• Will the fact that Jon—not Daenerys—is technically the rightful heir to the Targaryen throne put a damper on their burgeoning romance? -Joanna Robinson (Vanity Fair)
  • Is Tormund alive? If so, then will he ever be able to win over Brienne (hmmm). 
  • Is Beric alive? (He’s on his 7th life, having been killed and revived 6 times, as The Hound explains in E6.) I just LOVE this actor’s voice, and he has that cool flaming sword. Maybe Melisandre can revive him? 
  • Is Cersei actually pregnant? This has turned out to be one of the MOST discussed issue by fans online! Some even think that the baby could be Euron’s (after all, he is still loyal to Cersei).
  • What’s next for Jaime? Finally, he has escaped Cersei’s power (YAY)! I’m sure he will ally himself w/ Dany, BUT it may take him some time. Will he reconnect w/ Brienne? They has great chemistry together.
  • Will Theon be able to rescue Yaara from Euron?
  • What’s next for Euron? Related issue: Can The Golden Company (sellswords) stand up to Dany’s army?
  • Who will end up on the Iron Throne?
    • One could assume someone has to end the series on The Iron Throne, but there’s an equal possibility there won’t even be an Iron Throne. Or any people left alive, for that matter. -Vinnie Mancuso (Collider)

Game of Thrones: Season 7, Episode 7 (“The Dragon and The Wolf”) – Top 10 Lines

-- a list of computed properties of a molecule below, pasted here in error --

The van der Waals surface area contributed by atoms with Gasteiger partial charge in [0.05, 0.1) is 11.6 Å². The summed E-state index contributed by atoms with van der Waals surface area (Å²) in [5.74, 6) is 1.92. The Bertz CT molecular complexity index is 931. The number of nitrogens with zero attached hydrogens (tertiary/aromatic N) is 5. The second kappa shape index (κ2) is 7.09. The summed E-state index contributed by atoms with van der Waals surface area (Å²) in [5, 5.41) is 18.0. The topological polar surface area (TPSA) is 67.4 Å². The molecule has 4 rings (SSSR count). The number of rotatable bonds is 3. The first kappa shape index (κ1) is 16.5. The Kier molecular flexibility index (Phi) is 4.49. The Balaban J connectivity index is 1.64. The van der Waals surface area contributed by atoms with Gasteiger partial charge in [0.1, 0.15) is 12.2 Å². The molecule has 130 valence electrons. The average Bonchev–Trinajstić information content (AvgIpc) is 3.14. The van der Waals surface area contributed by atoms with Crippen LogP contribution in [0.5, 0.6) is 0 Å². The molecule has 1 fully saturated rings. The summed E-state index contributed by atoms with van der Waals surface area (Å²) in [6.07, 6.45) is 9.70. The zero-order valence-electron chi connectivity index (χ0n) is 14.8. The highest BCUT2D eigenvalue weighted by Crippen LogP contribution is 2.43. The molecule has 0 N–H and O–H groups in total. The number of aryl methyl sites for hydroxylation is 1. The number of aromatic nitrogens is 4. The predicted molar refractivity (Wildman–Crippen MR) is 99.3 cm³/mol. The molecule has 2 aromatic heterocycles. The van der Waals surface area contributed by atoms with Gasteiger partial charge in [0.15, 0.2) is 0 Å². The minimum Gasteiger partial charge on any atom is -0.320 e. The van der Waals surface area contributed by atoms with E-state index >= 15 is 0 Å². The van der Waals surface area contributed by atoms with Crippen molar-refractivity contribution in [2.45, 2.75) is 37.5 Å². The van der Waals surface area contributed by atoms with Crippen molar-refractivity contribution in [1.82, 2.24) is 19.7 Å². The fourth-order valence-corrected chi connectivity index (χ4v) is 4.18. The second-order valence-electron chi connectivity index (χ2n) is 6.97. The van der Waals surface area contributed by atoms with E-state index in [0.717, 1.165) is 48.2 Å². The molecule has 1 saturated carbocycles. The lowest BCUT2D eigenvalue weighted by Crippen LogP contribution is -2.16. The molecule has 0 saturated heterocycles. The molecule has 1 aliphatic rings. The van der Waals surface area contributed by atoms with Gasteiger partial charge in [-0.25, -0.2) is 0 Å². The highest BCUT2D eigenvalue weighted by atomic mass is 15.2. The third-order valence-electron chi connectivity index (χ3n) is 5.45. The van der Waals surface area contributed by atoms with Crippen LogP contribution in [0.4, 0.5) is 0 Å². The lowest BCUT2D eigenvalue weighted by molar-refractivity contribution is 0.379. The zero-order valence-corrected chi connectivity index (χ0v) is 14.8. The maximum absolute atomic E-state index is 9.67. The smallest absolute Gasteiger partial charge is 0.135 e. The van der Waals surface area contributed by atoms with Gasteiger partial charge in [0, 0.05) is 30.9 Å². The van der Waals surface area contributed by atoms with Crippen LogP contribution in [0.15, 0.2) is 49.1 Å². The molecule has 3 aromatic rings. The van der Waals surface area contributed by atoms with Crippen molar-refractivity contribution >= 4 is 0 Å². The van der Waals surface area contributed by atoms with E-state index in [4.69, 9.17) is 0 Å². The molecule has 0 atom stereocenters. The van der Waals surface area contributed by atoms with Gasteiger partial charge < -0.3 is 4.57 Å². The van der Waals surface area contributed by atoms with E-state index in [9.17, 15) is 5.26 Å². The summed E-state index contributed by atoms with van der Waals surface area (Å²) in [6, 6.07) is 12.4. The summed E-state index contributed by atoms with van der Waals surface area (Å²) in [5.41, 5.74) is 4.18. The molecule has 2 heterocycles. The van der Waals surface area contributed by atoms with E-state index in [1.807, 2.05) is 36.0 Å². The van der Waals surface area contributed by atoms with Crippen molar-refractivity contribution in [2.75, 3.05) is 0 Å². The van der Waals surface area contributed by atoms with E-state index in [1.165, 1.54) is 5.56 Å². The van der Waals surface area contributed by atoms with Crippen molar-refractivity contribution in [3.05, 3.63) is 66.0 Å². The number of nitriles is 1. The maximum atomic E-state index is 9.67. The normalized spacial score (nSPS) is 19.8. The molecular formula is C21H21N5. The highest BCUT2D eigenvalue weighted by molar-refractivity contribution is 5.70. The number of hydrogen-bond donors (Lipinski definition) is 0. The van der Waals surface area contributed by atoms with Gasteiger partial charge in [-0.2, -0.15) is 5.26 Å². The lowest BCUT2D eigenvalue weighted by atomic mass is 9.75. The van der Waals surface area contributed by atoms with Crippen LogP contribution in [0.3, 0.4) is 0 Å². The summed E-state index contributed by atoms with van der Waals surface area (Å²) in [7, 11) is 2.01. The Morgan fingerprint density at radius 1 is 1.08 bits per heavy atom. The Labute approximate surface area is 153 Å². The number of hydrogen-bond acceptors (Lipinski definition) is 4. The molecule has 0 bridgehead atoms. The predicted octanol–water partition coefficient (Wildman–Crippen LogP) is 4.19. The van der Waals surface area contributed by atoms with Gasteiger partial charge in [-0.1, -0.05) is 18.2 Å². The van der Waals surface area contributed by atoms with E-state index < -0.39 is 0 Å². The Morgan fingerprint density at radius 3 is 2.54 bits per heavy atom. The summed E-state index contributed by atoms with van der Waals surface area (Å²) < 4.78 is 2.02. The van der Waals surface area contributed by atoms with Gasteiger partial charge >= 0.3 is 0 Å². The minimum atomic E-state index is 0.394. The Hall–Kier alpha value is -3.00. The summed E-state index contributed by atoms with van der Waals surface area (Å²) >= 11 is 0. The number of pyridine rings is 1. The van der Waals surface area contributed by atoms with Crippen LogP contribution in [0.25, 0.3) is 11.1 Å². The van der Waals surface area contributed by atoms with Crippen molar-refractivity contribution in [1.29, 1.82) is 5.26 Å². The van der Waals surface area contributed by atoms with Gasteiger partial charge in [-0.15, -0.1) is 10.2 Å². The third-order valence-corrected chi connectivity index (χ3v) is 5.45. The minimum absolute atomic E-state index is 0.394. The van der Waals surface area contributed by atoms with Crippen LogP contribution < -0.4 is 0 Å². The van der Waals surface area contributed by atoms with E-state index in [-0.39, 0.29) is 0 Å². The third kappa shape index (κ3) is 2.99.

SPOILERS: Don’t read this post if you haven’t seen, or don’t want to know, details from the Season 7 finale of Game of Thrones.

10) You don’t need to choose. You’re a Greyjoy and you’re a Stark. -Jon says to Theon.

9) This is the only thing I’ve ever seen that terrifies me. -Euron admits before sailing away to the Iron Islands (or perhaps not?)

8) You stand accused of murder, you stand accused of treason. How do you answer these charges… Lord Baelish? -Sansa asks. / My sister asked you a question. -Arya adds (seeing Littlefinger’s shocked face and silence).

7) Thank you for all your many lessons, Lord Baelish. I will never forget them. -Sansa says to Littlefinger (before Arya cuts his throat w/ the Cat’s Paw dagger).

6) I never could have survived what you survived. -Arya says. / You could have. You’re the strongest person I know. -Sansa replies w/ a (rare) compliment.

5) Have you ever considered learning how to lie, just a bit? -Tyrion asks Jon. / When enough people make false promises, words stop meaning anything. There’s no answers, only better and better lies. -Jon (channeling Ned Stark?) explains.

4) Your capital will be safe until the Northern threat is dealt with. You have my word. -Dany says to (a rather skeptical) Cersei

3) I cannot serve two queens, and I’ve already pledged myself to Queen Daenerys of House Targaryen. -Jon reveals to Cersei (and others assembled in the dragon pit).

2) The crown accepts your truce. Until the dead are defeated, they are the true enemy. -Cersei decides (finally).

1) Robert’s Rebellion was built on a lie. Rhaegar didn’t kidnap my aunt, or rape her. He loved her, and she loved him. -Bran (AKA The Three-Eyed Rave) reveals. / He’s never been a bastard. He’s the heir to the Iron Throne. He needs to know. We need to tell him. -Sam adds (re: Jon’s legitimacy).